About the Academy of NanoArt
The Academy of NanoArt was founded by artist and scientist Cris Orfescu (www.crisorfescu.com) and originated in The NanoArt 21 Project. Orfescu envisioned the Academy as an international organization that offers resident programs for artist-scientist teams to help understand this new discipline and create NanoArt works in science-art lab-studios equipped with electron, atomic force, and other advanced microscopes for the manipulation of matter at molecular and atomic scales and to visualize nanosculptures and nanolandscapes. Research equipment to facilitate the creation of the nanostructures and artistic tools for nanoartists to help them convert the scientific images in artworks will be also added to the facility. The art projects in a research environment will stimulate the researchers adding aesthetic and emotional value to the scientific work, will provide grounds for developing new skills, and lead to new discoveries. A permanent gallery will showcase works created by the center’s residents.
International Festivals organized by NanoArt 21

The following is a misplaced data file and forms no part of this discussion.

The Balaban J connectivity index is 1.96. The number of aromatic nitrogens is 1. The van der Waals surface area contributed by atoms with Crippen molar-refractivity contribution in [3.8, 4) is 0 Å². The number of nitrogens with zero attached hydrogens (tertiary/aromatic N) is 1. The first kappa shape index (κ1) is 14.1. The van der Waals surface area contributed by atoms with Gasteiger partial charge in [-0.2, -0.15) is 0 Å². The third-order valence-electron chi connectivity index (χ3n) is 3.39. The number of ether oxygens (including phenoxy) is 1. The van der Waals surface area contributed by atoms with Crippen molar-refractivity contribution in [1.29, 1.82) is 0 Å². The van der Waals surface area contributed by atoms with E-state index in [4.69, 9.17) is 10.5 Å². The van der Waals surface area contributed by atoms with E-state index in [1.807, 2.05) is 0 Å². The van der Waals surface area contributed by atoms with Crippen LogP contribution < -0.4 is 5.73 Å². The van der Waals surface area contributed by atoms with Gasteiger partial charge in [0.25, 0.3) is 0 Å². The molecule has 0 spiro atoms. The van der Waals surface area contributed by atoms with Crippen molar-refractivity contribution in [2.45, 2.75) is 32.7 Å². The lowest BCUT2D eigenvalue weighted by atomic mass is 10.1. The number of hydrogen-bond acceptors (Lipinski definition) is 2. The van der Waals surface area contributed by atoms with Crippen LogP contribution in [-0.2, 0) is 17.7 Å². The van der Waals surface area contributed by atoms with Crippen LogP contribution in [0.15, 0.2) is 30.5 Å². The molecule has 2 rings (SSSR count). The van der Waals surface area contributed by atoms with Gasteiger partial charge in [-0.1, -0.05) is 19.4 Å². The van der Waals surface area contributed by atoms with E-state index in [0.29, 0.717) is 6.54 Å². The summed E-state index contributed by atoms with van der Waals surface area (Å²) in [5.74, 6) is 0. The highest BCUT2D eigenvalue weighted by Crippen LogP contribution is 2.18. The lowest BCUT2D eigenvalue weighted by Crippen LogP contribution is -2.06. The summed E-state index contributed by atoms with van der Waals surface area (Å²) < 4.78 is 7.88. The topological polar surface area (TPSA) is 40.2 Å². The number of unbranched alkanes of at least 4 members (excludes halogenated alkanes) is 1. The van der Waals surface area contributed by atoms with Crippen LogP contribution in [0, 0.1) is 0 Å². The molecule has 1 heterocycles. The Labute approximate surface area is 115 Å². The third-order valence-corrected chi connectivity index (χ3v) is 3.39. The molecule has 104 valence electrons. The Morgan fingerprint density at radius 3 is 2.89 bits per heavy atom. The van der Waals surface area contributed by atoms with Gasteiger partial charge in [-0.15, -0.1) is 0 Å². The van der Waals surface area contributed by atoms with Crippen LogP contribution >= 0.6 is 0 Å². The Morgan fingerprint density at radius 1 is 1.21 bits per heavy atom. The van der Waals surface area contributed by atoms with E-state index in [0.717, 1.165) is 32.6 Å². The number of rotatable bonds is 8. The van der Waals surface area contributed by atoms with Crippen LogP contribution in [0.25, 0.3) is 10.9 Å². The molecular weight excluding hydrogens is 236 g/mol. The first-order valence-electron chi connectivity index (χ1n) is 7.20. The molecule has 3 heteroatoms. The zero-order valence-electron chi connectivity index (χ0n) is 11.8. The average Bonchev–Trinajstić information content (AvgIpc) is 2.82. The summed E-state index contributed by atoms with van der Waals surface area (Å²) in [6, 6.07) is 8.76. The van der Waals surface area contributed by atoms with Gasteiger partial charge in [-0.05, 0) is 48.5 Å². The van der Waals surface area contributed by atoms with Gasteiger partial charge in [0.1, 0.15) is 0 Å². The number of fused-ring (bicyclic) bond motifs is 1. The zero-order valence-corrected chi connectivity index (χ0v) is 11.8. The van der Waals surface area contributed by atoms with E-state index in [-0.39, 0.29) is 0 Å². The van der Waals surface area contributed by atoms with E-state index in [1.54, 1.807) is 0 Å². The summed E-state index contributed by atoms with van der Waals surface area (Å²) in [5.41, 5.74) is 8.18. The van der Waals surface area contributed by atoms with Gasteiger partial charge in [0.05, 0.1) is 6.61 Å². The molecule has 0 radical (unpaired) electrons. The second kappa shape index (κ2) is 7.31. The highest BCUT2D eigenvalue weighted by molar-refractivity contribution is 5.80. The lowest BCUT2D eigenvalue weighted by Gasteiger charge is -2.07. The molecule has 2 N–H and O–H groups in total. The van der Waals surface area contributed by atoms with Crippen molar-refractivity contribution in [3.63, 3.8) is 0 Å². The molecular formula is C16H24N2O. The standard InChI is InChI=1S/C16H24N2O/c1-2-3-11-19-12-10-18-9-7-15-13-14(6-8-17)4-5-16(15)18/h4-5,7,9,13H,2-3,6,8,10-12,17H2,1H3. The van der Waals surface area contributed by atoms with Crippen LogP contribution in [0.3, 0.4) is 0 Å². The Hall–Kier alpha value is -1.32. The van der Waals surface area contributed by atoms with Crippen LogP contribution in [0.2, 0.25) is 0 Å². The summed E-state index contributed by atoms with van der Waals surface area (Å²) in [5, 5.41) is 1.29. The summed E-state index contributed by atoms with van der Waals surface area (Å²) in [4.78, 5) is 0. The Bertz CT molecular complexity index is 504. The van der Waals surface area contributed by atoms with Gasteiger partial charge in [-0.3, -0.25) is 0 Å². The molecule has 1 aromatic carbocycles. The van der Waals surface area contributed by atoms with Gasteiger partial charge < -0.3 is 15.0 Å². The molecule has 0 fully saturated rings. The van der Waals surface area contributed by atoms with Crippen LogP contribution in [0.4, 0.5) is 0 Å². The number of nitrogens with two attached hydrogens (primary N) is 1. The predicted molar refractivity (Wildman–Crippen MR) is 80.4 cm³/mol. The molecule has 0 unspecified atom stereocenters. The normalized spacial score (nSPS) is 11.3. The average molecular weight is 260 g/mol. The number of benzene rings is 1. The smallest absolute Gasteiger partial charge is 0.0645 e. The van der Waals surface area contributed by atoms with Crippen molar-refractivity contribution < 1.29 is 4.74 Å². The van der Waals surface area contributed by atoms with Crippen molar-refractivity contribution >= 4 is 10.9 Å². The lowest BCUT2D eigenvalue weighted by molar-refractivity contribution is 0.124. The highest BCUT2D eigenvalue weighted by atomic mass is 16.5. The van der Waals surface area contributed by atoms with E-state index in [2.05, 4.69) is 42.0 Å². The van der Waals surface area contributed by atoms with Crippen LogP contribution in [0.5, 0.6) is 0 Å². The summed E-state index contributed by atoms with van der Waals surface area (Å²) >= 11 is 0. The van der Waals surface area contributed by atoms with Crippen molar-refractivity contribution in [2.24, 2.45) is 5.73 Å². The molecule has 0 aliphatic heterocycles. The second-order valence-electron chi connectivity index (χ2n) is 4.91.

Over the past two decades the ability to measure and manipulate matter at atomic and molecular scales has led to the discovery of novel materials and phenomena. These advances underlie the multidisciplinary areas of Research and Development known today as Nanotechnology. Nanotechnology deals with the synthesis, manipulation and characterization of matter at the sub-100 nanometers level (1 nanometer = 1 billionth of a meter). Nanotechnology is still an emerging area although commercial products are already on the market, and is a very powerful combination of technologies that could be extremely beneficial or extremely dangerous, including life threatening. The best way to keep things under control is Knowledge. Not only governments and military should know about these developments, but the general public at large should be informed. The responsible development and application of nanotechnology could lead to create jobs and economic growth, to enhance national security, and to improve the quality of life. Some of the benefits would be cleaner manufacturing processes, stronger and lighter building materials, smaller and faster computers, and more powerful ways to detect and treat disease. Nanoscience is the system of acquiring knowledge about events at molecular and atomic scales through Research and Development. R&D focuses on practical applications, such as energy, homeland security, healthcare, food and agriculture, environment, new materials, electronics. NanoArt is a complex artistic-scientific process that comprises three major components: 1. creation of the nanosculpture (sculpture at atomic and molecular levels, by manipulating atoms and molecules using chemical reactions and physical processes) or discovery of the nanolandscape (natural nanostructures, mostly biological); 2. visualization of the nanostructure (which is facilitated by the use of advanced microscopes) and image capture; 3. artistic interpretation of the scientific images using different artistic techniques in order to convert these images in pieces of artwork to be showcased for large audiences and to educate the public with creative images that are appealing and acceptable. NanoArt is not Microphotography. The depth and three dimensions achieved in NanoArt sets this process of electron imaging apart from Photography where images are created by photons (particles of light) rather than by electrons (electrically charged particles). The electrons penetrate deeper inside the structure creating images with more depth, more natural 3D-look than the photographic images. NanoArt could be for the 21st Century what Photography was for the 20th Century. We live in a technological society, in a new Renaissance period, and there is no reason for Arts to stay away from Technology. NanoArt is the expression of the New Technological Revolution and reflects the transition from Science to Art using Technology. Scientists are exploring the nano world hoping to find a better future and there is evidence that Nanotechnology might be the answer. Like any new technology, Nanotechnology can have positive or negative effects on the environment and society. Artists should familiarize the general public with the nano universe, so people will focus on the positive effects and redirect the negative ones to benefit from them. NanoArt 21 is to support the education of the new generations of artists and scientists and to promote the art - science - technology intersections, NanoArt and Nanotechnology for a better youth development. Students bellow the age of 18 are encouraged to participate to the NanoArt K12™ program launched by NanoArt 21 in collaboration with The Nanotechnology Group. We suggest that students download the Nanoscience Interactive Learning Module for NanoArt K12™ prepared by Judith LightFeather, founder of The Nanotechnology Group. You will find plenty of nano-related information by following the links. Also, you could click on these links to read about Nanotechnology and NanoArt. And if you would like to have more fun while you are learning about nanotechnology click on the link to play the game NanoQuest. Three 17 years old students in the final year in a German Gymnasium advised by their physics professor, Rene Grünbauer captured with an electron microscope an image of a Brownian tree that was grown from a copper sulfate solution in an electrodeposition cell. The image was taken at the University of Regensburg in Germany, under the supervision of professor Weiss. Using Adobe Photoshop, the students altered a detail of the original image (bellow) to create a series of NanoArt works shown on the NanoArt K12 Exhibition page.